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Journal Issue: Children of Immigrant Families Volume 14 Number 2 Summer 2004

Children of Immigrant Families: Analysis and Recommendations
Margie K. Shields Richard E. Behrman

Strengths of Immigrant Families

Immigrant families generally come to America with many strengths, including healthy, intact families, strong work ethic and aspirations, and for many, a cohesive community of fellow immigrants from the same country of origin. These strengths can help to insulate children of immigrants from various negative influences in American society, but they are not always sufficient to keep children on pathways to success over time.

Healthy Intact Families
According to several measures, children born to immigrant mothers are healthier than those born to U.S.-born mothers, on average. For example, infant mortality rates are lower among immigrant mothers, and their babies are less likely to be born with low birth weights.3 Also, children of immigrants are reported to experience fewer health problems across a wide range of conditions-from injuries and physical impairments, to infectious diseases and asthma.4

Moreover, children in immigrant families are more likely than children in U.S.-born families to live with two parents in the home, with a father who works and a mother who does not work. As detailed in the article by Hernandez in this journal issue, the percentage of children of immigrant families living in a single-parent household is only about 16%, compared with 26% for children of U.S.-born families.

Children of immigrants are also more likely to live with a large extended family that can help provide child care and other household support. Nearly 40% live with other relatives and non-relatives in their homes, compared with about 22% for children of U.S.-born families. Although, as Hernandez notes, overcrowding can place a strain on resources, parental time, and even the ability to find a quiet place to do homework, large households also can provide many social and ecomomic benefits.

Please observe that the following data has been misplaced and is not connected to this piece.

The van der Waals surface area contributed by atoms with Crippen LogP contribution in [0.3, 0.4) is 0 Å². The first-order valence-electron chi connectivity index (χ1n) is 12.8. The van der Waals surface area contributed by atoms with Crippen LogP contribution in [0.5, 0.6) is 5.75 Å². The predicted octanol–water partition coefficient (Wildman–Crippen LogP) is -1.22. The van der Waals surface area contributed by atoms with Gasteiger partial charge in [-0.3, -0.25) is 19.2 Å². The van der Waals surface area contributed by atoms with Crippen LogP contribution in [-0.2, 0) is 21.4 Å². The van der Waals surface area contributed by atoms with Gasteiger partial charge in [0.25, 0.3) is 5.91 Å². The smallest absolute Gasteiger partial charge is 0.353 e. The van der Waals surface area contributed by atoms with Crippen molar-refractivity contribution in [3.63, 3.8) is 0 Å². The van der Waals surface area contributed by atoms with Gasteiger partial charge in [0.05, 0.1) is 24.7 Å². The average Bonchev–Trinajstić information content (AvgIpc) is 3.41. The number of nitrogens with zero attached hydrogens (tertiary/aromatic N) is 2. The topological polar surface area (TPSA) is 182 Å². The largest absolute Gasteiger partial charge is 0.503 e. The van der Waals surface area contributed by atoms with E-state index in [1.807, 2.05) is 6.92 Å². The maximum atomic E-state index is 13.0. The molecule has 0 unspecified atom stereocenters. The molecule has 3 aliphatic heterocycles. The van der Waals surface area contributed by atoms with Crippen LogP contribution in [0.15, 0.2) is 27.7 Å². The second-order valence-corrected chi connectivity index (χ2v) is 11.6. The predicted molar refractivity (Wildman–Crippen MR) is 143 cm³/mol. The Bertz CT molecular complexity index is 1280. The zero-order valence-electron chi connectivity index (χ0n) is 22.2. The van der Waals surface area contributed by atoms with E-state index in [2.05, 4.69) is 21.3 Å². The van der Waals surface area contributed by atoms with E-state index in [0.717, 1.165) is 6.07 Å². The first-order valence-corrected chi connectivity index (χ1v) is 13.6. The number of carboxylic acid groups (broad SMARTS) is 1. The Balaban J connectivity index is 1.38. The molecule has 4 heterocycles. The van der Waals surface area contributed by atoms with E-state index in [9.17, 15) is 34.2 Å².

Strong Work Ethic and Aspirations
Immigrant families generally come to America eager to improve their standard of living. Parents are willing to work hard, and they expect their children to do the same.  According to data provided by Hernandez, the parents in immigrant families are almost as likely to be working as those in U.S.-born families (97% versus 99%).5

Children of immigrants typically are imbued with a strong sense of family obligation and ethnic pride, and with the importance of education. As a result, the children of immigrants tend to have high educational aspirations and are less likely than children of U.S.-born families to engage in risky behaviors such as substance abuse, early sexual intercourse, and delinquent or violent activity.6 Studies show that they also tend to spend more time doing homework and that they do better in school, at least through middle school. For example, although their reading test scores are somewhat lower, 8th-grade children of immigrants have slightly higher grades and math test scores than their counterparts of the same ethnicity in U.S.-born families.7

According to the National Center on Education Statistics, the dropout rate is higher for children of immigrant parents than for children of U.S.-born parents, but the rate is calculated based on the number of 16- to 24-year-olds who are not enrolled in high school and have not graduated.8 As a result, the rate includes a large number of older foreign-born children--especially Hispanics-- who never attended U.S. schools. The dropout rate for non-Hispanic children of immigrants is considerably lower than the U.S. average (6% versus 11%).

Community Cohesion
When immigrant families arrive in America, they often settle in communities with others from their same country of origin. Fellow immigrants in these communities can facilitate a family's adjustment, helping them learn to navigate new systems and institutions (such as schools) and to find jobs.9 As noted in the article by García Coll and Szalacha in this journal issue, such communities also can be supportive of the child's emotional and academic adjustment by reinforcing cultural values and parental authority, and by buffering them from the negative influences of mainstream society. The role of a cohesive, culturally-consonant community can make a critical difference in helping youth maintain positive aspirations despite the challenges they face as newcomers to this country.